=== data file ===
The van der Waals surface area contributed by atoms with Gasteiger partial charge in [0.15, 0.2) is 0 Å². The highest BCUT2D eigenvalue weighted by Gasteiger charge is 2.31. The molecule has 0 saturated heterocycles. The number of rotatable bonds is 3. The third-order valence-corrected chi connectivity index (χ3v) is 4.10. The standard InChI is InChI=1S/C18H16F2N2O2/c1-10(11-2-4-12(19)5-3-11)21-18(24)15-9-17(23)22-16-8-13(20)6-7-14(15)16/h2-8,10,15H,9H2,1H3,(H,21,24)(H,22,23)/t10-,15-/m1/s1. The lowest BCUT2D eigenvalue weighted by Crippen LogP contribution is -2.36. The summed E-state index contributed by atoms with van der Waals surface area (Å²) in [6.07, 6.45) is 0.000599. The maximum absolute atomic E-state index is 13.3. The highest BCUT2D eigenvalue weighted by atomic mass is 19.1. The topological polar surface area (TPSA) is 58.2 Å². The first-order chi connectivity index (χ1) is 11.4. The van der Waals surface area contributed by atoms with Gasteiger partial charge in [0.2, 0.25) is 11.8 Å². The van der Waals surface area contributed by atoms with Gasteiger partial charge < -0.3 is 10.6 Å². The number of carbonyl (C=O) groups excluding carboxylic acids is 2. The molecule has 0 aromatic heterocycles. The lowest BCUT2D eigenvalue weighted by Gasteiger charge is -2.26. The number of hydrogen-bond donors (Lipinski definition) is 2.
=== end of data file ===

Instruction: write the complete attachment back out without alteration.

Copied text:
The van der Waals surface area contributed by atoms with Gasteiger partial charge in [0.15, 0.2) is 0 Å². The highest BCUT2D eigenvalue weighted by Gasteiger charge is 2.31. The molecule has 0 saturated heterocycles. The number of rotatable bonds is 3. The third-order valence-corrected chi connectivity index (χ3v) is 4.10. The standard InChI is InChI=1S/C18H16F2N2O2/c1-10(11-2-4-12(19)5-3-11)21-18(24)15-9-17(23)22-16-8-13(20)6-7-14(15)16/h2-8,10,15H,9H2,1H3,(H,21,24)(H,22,23)/t10-,15-/m1/s1. The lowest BCUT2D eigenvalue weighted by Crippen LogP contribution is -2.36. The summed E-state index contributed by atoms with van der Waals surface area (Å²) in [6.07, 6.45) is 0.000599. The maximum absolute atomic E-state index is 13.3. The highest BCUT2D eigenvalue weighted by atomic mass is 19.1. The topological polar surface area (TPSA) is 58.2 Å². The first-order chi connectivity index (χ1) is 11.4. The van der Waals surface area contributed by atoms with Gasteiger partial charge in [0.2, 0.25) is 11.8 Å². The van der Waals surface area contributed by atoms with Gasteiger partial charge < -0.3 is 10.6 Å². The number of carbonyl (C=O) groups excluding carboxylic acids is 2. The molecule has 0 aromatic heterocycles. The lowest BCUT2D eigenvalue weighted by Gasteiger charge is -2.26. The number of hydrogen-bond donors (Lipinski definition) is 2.